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Mol Microbiol. 2011 Aug;81(3):588-601. doi: 10.1111/j.1365-2958.2011.07709.x. Epub 2011 Jun 24.

From transcription to activation: how group A streptococcus, the flesh-eating pathogen, regulates SpeB cysteine protease production.

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1
Center for Molecular and Translational Human Infectious Diseases Research, The Methodist Hospital Research Institute, Houston, TX 77030, USA.

Abstract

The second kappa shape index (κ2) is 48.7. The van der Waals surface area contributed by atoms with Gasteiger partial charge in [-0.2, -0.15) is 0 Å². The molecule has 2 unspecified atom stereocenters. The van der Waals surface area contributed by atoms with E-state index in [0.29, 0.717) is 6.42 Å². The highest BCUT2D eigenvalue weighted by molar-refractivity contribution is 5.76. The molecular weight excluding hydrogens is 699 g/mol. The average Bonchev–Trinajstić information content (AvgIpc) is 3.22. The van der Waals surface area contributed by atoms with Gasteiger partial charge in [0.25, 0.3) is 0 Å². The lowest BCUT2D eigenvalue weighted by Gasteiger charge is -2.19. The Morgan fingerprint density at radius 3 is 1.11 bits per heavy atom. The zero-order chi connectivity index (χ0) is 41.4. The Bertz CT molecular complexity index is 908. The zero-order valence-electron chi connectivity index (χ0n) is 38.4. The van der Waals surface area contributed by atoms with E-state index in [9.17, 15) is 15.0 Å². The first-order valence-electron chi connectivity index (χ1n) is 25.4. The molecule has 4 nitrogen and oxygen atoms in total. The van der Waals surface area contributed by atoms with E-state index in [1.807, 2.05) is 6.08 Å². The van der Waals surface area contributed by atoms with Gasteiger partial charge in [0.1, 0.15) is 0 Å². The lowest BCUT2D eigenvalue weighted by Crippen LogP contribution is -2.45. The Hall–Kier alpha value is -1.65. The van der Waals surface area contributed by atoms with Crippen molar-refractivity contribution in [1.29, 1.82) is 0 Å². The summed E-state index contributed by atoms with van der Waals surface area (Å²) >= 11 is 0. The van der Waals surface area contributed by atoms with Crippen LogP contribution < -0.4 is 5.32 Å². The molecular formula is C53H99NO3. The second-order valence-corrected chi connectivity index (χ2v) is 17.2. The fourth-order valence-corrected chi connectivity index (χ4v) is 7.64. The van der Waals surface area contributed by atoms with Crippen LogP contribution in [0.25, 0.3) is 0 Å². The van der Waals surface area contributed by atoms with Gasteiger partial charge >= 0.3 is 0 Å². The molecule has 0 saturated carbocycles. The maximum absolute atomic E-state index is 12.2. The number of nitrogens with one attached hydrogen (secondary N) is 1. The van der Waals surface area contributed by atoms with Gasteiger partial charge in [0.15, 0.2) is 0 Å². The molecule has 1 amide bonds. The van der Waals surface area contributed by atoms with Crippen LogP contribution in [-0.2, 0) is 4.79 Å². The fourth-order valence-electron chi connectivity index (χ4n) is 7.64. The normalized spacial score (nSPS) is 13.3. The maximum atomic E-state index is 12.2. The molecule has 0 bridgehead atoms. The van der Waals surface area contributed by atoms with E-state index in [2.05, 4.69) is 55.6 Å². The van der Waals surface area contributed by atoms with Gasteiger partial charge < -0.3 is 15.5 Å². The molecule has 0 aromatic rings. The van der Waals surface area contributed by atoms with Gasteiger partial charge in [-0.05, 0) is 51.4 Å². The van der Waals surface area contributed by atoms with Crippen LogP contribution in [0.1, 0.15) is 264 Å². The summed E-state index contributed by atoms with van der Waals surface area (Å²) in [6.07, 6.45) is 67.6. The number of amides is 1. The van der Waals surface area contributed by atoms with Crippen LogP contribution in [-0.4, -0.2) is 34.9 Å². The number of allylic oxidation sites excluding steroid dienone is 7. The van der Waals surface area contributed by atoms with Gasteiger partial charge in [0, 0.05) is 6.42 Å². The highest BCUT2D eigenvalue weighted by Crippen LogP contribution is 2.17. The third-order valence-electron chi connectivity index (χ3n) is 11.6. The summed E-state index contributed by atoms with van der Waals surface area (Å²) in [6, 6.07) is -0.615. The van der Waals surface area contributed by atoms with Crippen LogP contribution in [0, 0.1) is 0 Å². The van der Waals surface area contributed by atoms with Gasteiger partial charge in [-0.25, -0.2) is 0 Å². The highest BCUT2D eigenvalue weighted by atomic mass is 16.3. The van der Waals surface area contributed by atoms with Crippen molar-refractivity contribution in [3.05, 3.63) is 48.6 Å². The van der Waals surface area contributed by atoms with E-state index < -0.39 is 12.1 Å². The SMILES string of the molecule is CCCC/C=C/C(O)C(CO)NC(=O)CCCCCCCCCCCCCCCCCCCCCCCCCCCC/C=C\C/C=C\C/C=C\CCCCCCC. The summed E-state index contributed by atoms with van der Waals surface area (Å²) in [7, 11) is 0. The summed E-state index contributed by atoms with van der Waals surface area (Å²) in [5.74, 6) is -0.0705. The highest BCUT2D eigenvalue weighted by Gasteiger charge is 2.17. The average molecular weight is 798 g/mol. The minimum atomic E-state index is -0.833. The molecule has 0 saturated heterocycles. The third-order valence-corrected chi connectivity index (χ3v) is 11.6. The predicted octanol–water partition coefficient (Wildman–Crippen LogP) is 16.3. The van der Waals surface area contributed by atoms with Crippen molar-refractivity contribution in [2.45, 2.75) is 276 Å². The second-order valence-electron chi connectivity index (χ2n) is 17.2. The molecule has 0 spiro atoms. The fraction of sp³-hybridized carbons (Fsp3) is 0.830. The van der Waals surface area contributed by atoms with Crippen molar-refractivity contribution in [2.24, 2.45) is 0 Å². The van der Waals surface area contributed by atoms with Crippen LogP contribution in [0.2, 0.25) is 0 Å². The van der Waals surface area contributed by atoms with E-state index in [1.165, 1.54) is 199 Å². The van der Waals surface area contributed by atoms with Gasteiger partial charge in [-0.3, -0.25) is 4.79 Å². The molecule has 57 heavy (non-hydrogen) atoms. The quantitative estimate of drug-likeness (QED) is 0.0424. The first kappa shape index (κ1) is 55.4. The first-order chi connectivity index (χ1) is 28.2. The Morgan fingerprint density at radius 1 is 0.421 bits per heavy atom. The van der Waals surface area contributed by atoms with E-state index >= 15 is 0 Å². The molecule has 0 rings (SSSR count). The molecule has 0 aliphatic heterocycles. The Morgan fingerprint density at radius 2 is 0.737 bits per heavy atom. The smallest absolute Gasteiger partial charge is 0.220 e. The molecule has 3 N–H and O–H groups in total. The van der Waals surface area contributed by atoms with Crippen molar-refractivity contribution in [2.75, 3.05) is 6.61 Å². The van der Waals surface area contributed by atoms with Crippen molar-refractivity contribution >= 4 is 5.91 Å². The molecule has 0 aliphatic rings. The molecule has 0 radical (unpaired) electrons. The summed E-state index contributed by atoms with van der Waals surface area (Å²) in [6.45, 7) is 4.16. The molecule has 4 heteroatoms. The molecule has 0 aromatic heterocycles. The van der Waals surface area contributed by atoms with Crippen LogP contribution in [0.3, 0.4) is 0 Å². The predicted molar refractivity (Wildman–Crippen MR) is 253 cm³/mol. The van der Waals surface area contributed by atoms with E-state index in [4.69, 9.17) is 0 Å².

Streptococcal pyrogenic exotoxin B (SpeB) is a protease secreted by group A streptococci and known to degrade a wide range of host and GAS proteins in vitro. Although the role of SpeB in GAS infection is debated, recent evidence has conclusively demonstrated that SpeB is critical for the pathogenesis of severe invasive disease caused by GAS. Genetic inactivation of the speB gene results in significantly decreased virulence in a necrotizing fasciitis model of infection. Production of fully active SpeB by GAS is extremely complex. Following transcription and translation the SpeB protein is secreted as an inactive zymogen, which is autocatalytically processed through a series of intermediates to form an active protease. Each step from transcription to protease activation is tightly controlled and regulated by the bacterial cell reflecting the critical role played by this virulence factor in GAS infection. Here we review the molecular aspects of SpeB production by GAS from transcription to activation and the multiple layers of control involved.

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